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State v. Roberts

Supreme Court of Kansas

March 8, 2019

State of Kansas, Appellee,
v.
Leslie H. Roberts, Jr., Appellant.

         SYLLABUS BY THE COURT

         A merely procedural defect in competency proceedings does not deprive the district court of jurisdiction to sentence a criminal defendant.

          Appeal from Anderson District Court; Eric W. Godderz, judge.

          Gerald E. Wells, of Jerry Wells Attorney-at-Law, of Lawrence, was on the brief for appellant.

          Brandon L. Jones, county attorney, and Derek Schmidt, attorney general, were on the brief for appellee.

          OPINION

          BEIER, J.:

         This is an appeal from summary denial of a motion to correct illegal sentence filed by defendant Leslie H. Roberts, Jr. Roberts now concedes summary denial was appropriate, but he raises a new challenge to his sentence on this appeal, arguing that the handling of his pre-plea competency issue deprived the district court of jurisdiction to sentence him. We reject this new claim and affirm the denial of the motion to correct illegal sentence.

          Facts and Procedural Background

         Roberts was sentenced to a hard 25 life sentence after pleading no contest to rape of a child under the age of 14 in violation of K.S.A. 21-3502(a)(2). This court affirmed Roberts' sentence in State v. Roberts, 293 Kan. 1093, 272 P.3d 24 (2012).

         Roberts filed a pro se motion to correct illegal sentence years later. He asserted that he had never admitted he was older than 18 or that the victim was under the age of 14 at the time of the crime, undercutting sentence-enhancing elements that had not been submitted to a jury and proved beyond a reasonable doubt. The district court judge dismissed Roberts' motion without appointment of counsel or holding a hearing; the judge determined that the record established Roberts' and the victim's ages at the time of the crime. See Makthepharak v. State, 298 Kan. 573, 576, 314 P.3d 876 (2013) (when presented with motion to correct illegal sentence, district court should conduct initial examination of the motion to determine if it raises substantial issues of law or fact).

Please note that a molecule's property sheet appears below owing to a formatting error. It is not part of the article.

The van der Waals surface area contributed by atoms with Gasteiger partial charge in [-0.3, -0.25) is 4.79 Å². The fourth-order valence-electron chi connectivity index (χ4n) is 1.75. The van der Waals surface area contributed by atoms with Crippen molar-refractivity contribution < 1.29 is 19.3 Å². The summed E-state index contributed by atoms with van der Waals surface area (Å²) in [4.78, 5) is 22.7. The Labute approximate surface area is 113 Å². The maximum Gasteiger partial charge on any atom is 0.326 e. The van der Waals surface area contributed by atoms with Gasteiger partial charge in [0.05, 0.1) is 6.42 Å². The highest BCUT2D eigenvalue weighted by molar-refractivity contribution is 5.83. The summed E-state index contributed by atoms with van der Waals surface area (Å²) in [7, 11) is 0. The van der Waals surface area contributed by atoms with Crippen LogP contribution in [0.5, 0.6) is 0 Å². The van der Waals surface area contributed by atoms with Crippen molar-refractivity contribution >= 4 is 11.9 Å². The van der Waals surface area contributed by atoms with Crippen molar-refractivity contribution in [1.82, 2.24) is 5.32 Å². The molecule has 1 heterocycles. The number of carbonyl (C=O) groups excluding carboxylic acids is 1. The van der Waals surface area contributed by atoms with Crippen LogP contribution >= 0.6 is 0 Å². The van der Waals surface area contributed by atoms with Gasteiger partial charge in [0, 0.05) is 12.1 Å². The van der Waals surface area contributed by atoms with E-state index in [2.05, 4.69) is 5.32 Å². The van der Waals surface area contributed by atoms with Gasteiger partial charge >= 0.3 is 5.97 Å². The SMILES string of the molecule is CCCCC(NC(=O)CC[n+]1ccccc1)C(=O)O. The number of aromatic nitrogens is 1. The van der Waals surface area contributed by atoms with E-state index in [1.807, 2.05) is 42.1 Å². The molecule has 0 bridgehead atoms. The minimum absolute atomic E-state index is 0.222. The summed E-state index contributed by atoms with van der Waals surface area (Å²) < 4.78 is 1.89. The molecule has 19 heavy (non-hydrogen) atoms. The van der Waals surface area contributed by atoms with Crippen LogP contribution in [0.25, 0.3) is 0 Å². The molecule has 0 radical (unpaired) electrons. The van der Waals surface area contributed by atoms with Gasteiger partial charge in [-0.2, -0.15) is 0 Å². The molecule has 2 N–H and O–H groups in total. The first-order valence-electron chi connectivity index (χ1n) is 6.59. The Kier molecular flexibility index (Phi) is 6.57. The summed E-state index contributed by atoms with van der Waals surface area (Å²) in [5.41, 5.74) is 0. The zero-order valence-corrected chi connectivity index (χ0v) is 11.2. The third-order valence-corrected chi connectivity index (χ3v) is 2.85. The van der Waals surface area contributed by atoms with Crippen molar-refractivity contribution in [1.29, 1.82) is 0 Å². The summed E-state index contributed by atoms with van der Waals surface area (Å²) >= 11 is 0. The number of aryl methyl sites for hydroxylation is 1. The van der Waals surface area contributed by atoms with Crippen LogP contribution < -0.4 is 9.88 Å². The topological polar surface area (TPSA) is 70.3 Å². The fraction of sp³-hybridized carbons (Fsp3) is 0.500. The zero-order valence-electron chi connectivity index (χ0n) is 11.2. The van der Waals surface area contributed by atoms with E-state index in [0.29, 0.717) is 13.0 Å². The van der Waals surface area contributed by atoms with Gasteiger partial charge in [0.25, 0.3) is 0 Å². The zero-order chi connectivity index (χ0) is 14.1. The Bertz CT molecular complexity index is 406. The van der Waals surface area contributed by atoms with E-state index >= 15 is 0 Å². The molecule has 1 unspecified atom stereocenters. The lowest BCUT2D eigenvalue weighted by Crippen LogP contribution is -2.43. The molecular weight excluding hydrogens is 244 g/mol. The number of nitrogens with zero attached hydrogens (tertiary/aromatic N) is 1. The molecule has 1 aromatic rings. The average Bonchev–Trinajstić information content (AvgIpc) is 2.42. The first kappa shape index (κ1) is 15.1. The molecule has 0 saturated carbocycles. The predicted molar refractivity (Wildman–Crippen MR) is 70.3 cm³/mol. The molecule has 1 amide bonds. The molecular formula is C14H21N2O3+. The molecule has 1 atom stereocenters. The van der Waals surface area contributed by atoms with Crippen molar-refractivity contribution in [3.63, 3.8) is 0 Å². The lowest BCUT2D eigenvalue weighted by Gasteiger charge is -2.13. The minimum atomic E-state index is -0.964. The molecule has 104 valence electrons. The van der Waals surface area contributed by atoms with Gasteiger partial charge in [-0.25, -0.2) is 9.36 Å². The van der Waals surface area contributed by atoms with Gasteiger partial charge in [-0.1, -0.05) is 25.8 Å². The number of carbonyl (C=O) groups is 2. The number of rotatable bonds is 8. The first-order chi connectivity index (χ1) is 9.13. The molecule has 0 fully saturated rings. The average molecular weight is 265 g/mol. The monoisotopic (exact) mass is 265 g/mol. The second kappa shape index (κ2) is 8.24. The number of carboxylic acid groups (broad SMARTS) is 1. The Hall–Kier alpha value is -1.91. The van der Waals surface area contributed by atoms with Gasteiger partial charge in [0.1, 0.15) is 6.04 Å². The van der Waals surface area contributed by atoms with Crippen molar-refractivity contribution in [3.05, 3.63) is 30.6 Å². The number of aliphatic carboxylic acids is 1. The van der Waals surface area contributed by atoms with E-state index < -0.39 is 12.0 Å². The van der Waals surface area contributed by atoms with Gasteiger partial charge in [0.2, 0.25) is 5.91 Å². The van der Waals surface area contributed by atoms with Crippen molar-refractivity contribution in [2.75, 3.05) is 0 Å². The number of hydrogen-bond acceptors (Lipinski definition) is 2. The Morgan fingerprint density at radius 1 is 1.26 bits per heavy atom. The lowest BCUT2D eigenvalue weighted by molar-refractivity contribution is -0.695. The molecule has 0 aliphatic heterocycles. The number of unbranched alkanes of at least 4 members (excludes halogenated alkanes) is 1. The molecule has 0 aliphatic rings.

On this appeal, Roberts concedes the district judge's ruling was correct on the age issue, but he asserts he is nevertheless entitled to relief. Roberts now argues that K.S.A. 22-3302(1) procedures for determining defendant competency were not followed before he entered his plea, depriving the court of jurisdiction to sentence him. See State v. Samuel, 309 Kan. 155, 157, 432 P.3d 666 (2019) (sentence pronounced without jurisdiction illegal).

         After Roberts' prosecution was launched in early 2010, defense counsel Craig Cole requested a determination of Roberts' competency. Cole stated that he had "serious concerns about [Roberts'] ability to understand the charges and help with his defense." The district judge ordered an evaluation to determine competency.

         The results of the evaluation were filed with the court in the form of a letter from the psychologist who had performed it. The psychologist determined "that Mr. Roberts is competent to stand trial in that he understands the nature and purpose of the proceedings against him, and has the ability to work with an attorney to make a defense." The psychologist advised, however, that the court should take into consideration some "special concerns" to maintain Roberts' competency throughout the proceedings. Specifically, the psychologist advised that Roberts was "a non-reader and ha[d] a low to borderline intellectual level of functioning."

         The court acknowledged the evaluation in open court before moving on to rescheduling ...


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